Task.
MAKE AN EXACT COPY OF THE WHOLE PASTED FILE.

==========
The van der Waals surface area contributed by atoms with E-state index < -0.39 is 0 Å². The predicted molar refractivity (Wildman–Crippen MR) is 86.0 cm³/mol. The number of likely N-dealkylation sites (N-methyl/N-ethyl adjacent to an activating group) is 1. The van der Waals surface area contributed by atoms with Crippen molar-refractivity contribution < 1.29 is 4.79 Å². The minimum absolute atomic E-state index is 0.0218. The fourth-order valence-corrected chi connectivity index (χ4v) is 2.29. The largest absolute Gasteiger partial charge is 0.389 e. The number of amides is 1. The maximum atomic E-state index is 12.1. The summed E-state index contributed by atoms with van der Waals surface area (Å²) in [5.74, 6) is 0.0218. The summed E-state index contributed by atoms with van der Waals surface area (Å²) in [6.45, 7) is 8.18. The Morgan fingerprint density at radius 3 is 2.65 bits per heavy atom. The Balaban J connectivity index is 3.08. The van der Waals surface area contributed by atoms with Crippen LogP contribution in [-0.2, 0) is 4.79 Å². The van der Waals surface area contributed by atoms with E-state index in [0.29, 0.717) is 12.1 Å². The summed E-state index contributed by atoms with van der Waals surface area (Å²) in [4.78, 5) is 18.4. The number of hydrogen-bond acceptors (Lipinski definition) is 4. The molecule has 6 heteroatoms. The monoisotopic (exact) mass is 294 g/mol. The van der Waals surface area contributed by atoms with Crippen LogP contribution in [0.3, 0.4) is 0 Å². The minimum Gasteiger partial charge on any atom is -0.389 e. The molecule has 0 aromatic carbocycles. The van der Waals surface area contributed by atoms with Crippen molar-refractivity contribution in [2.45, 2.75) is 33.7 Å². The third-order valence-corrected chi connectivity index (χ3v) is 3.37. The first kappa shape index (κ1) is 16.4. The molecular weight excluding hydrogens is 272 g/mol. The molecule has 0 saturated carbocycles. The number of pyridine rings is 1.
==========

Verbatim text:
The van der Waals surface area contributed by atoms with E-state index < -0.39 is 0 Å². The predicted molar refractivity (Wildman–Crippen MR) is 86.0 cm³/mol. The number of likely N-dealkylation sites (N-methyl/N-ethyl adjacent to an activating group) is 1. The van der Waals surface area contributed by atoms with Crippen molar-refractivity contribution < 1.29 is 4.79 Å². The minimum absolute atomic E-state index is 0.0218. The fourth-order valence-corrected chi connectivity index (χ4v) is 2.29. The largest absolute Gasteiger partial charge is 0.389 e. The number of amides is 1. The maximum atomic E-state index is 12.1. The summed E-state index contributed by atoms with van der Waals surface area (Å²) in [5.74, 6) is 0.0218. The summed E-state index contributed by atoms with van der Waals surface area (Å²) in [6.45, 7) is 8.18. The Morgan fingerprint density at radius 3 is 2.65 bits per heavy atom. The Balaban J connectivity index is 3.08. The van der Waals surface area contributed by atoms with Crippen LogP contribution in [-0.2, 0) is 4.79 Å². The van der Waals surface area contributed by atoms with E-state index in [0.29, 0.717) is 12.1 Å². The summed E-state index contributed by atoms with van der Waals surface area (Å²) in [4.78, 5) is 18.4. The number of hydrogen-bond acceptors (Lipinski definition) is 4. The molecule has 6 heteroatoms. The monoisotopic (exact) mass is 294 g/mol. The van der Waals surface area contributed by atoms with Crippen LogP contribution in [0.3, 0.4) is 0 Å². The minimum Gasteiger partial charge on any atom is -0.389 e. The molecule has 0 aromatic carbocycles. The van der Waals surface area contributed by atoms with Crippen molar-refractivity contribution in [2.45, 2.75) is 33.7 Å². The third-order valence-corrected chi connectivity index (χ3v) is 3.37. The first kappa shape index (κ1) is 16.4. The molecular weight excluding hydrogens is 272 g/mol. The molecule has 0 saturated carbocycles. The number of pyridine rings is 1.